An increasing number of EU nationals who have committed crimes find themselves being deported. In the context of the UK’s tortured departure from the EU, the deportation of foreign criminals has become a touchstone of British notions of the public good, writes Nevena Nancheva (Kingston University London). She argues that the UK has effectively curtailed the rights of what it sees as a particularly despicable group of migrants – foreign criminals. Rather than looking at its own inequalities, it has chosen to tighten its physical and invisible borders.
Britain used to deport its criminals. In fact, it used to deport all ‘wicked and evil-disposed persons’ whom the judges were too merciful to execute instantaneously for a long list of crimes against property, or indeed, for being idle or seeking employment, as section V of the Transportation Act of 1717 mandates. Such offenders were transported originally to the West Indies (where they habitually neglected to stay), then to America (a secret often brushed under the carpet by American historians and politicians alike), then, amidst the turmoil of American revolution and to prevent the French from extending their empire, to Australia in 1787.
In those days, the dispossessed, the idle, the vagrant, the lewd fell into the category of criminals because they threatened the established social order. They were bound for expulsion to protect sovereign landowners, the common good, and the good society. The mobile, in particular, were frowned upon as ‘the chrysalis for every species of criminal’. From a longue durée historical perspective, Bridget Anderson spends a lot of time unpacking the link between vagrancy and criminality in Britain, positioning the migrant as essentially a ‘failed citizen’.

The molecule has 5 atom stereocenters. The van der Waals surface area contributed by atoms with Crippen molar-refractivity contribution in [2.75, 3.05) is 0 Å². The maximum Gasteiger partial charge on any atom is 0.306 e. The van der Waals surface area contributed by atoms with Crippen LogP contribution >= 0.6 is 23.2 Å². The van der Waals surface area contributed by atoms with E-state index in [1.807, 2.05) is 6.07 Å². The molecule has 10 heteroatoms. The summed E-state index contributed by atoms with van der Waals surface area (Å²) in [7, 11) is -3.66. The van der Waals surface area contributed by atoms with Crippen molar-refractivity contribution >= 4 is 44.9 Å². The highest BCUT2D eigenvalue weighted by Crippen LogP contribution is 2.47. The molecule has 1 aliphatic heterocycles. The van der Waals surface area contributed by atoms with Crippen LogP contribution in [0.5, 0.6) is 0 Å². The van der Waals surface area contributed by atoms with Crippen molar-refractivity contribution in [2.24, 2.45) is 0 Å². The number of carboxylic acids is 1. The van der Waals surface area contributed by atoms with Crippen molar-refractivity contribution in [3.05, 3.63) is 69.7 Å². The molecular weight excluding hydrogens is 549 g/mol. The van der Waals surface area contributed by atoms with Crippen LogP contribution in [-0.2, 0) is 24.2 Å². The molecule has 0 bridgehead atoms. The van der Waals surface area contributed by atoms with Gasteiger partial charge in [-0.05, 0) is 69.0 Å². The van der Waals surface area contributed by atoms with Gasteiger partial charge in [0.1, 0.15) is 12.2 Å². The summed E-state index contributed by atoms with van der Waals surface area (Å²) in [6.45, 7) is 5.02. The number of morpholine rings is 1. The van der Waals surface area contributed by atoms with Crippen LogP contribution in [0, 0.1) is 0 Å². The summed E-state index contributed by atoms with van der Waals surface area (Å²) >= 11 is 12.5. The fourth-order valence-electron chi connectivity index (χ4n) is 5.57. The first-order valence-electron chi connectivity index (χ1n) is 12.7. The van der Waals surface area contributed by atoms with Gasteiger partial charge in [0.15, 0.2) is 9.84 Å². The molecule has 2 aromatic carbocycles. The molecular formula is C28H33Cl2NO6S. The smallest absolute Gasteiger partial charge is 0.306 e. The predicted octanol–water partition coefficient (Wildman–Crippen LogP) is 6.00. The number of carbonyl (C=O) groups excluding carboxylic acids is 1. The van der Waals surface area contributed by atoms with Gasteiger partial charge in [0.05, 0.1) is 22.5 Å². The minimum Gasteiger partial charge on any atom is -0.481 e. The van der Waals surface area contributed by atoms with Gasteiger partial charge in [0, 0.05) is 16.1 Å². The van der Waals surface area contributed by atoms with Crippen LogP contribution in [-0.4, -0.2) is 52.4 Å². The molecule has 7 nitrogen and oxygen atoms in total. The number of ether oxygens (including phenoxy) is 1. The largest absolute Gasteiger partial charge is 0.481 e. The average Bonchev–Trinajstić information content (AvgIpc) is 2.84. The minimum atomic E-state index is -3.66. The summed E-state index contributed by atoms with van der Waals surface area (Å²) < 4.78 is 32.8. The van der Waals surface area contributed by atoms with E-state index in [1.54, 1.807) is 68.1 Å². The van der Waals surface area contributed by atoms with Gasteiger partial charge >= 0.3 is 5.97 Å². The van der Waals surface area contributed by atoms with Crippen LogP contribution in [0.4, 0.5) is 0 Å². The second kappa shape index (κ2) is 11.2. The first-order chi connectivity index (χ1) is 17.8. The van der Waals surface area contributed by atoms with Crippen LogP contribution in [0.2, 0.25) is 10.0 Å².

Today, we begrudgingly agree that our criminals, petty or not, are our own problem and should not be dumped on indigenous peoples around the world. (That is, unless we can strip them of their citizenship and invite Bangladesh to deal with them!) Foreign criminals, however, are a totally different matter: a cause célèbre for a host of Labour and Tory leaders, the deportation of foreign criminals has gradually become the norm, rather than the exception to the rule.